Zach and I finished a second iteration of the cardboard table-speakers! This time we outfitted the panels on the standing desk with a total of 4 transducers and one “subwoofer” transducer. The amplifier was also connected to a bluetooth receiver, making the sound system wireless!
The sound quality was much better and louder with four transducers! The hack was recently featured on Zach’s Kickstarter site. Although the funding period is over, you can still order and check out his site or store!
I read on the physics of speakers (Science of Sound – Rossing Moore & Wheeler) and found that the reason the table-speakers work better than expected is because it works more like the body of an instrument. Sound is all about moving air particles – the more air you move, the more sound you get. Speakers are designed so that they move air efficiently and equally across all frequencies. The larger the cone that moves the speakers…the more expensive.
What the transducers essentially do is turn the surface it is attached to into a speaker cone. However, the sound will be affected by the frequency response of the surface (cardboard in this case). Although you sacrifice sound quality, the gain in “amount of surface area moving air” is much greater. Think of it like a body of an instrument – a cello is able to fill a concert hall without amplification because the entire cello body is vibrating. A set of computer speakers would not measure up because the “amount of surface area vibrating air” is significantly smaller. But as long as the speaker “sound pretty good”, the novelty of cardboard speakers outweighs the discerning audiophile argument that the frequency response is uneven. Moreover, the increased number of “vibrating panels” means the table-speakers can be a stand-alone sound system!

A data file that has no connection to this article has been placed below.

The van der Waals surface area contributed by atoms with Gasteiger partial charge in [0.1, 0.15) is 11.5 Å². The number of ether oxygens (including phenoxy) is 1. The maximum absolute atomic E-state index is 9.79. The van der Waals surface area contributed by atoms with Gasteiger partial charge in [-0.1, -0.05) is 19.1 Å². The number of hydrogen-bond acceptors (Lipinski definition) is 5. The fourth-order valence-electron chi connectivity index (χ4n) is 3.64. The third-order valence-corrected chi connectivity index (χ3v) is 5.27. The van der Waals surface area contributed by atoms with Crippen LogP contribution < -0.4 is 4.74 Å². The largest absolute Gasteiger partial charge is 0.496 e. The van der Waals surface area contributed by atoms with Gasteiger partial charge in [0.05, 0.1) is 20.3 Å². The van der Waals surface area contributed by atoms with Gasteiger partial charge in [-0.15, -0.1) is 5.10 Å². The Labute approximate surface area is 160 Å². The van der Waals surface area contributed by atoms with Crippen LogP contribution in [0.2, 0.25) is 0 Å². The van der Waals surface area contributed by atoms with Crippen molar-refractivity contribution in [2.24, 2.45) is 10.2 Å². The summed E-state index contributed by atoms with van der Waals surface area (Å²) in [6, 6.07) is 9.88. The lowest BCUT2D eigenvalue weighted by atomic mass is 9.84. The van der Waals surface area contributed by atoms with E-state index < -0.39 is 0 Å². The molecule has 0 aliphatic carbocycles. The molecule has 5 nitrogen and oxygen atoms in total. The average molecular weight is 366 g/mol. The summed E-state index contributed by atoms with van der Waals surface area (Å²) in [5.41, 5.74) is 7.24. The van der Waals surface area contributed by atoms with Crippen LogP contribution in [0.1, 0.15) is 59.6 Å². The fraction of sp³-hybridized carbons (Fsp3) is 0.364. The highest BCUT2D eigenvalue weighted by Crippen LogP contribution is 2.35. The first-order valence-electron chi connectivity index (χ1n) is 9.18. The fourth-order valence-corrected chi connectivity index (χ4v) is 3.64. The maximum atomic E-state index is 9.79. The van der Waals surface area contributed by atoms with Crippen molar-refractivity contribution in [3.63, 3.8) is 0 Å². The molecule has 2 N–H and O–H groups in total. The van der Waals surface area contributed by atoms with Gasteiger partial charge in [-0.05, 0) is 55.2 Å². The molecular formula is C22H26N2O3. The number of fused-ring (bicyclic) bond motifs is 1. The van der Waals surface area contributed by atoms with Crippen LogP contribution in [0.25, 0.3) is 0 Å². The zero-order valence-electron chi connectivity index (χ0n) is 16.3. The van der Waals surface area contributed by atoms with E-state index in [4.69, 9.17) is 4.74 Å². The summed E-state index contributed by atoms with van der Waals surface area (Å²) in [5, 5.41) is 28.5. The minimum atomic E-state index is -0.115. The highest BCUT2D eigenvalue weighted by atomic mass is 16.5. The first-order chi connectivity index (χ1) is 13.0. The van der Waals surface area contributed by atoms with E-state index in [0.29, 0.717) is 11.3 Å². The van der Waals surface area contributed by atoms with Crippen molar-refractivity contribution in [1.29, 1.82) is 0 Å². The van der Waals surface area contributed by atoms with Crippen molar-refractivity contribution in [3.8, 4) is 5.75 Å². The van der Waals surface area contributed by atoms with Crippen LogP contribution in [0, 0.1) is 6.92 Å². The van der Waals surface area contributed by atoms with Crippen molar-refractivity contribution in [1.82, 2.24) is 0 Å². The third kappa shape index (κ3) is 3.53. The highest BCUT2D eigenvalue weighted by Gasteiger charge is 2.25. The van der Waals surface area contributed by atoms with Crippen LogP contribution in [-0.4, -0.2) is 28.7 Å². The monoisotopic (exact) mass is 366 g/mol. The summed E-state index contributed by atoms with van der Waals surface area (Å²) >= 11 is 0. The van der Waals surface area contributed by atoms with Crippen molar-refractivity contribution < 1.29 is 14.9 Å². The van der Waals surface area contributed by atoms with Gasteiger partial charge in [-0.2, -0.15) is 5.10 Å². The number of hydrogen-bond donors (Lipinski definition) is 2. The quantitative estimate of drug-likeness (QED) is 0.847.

Moreover, creating a “closed surface” is also key to making good sound speakers. There are different kinds of cabinets that aim to improve frequency response of a particular speaker cone. Simply having a vibrating cone in mid air without a cabinet or “baffle” creates a short circuit where the air simply moves “back” to low pressure behind the speaker cone. Thus, having a “cabinet” structure is really important. The speaker-tables have this cabinet structure “built in” by the fact they are radiating sound outwards and have a hollow interior. I wonder if there is a to design the interiors to better mimic speaker cabinets.
This iteration of the table-speaker brings us closer to the vision of an integrated performance surface. Now that the “output” has been figured out, I’ve turned my attention to figuring out the input. I was really inspired by Jie Qi’s research at the MIT Media Lab in paper electronics and am really excited about having the controls integrated on the surface of the cardboard.
I experimented with a a quick prototype using the makey makey and copper tape. It worked, but I think there should be a more elegant solution in which the copper tape circuit itself forms artwork on the table. The circuits can also be printed using conductive ink and made wireless as demonstrated by Dr. Kate Stone’s research. The cardboard could also be activated with piezo sensors and react to touch as demonstrated by Akito Van Troyer’s creations at the Opera of the Future lab.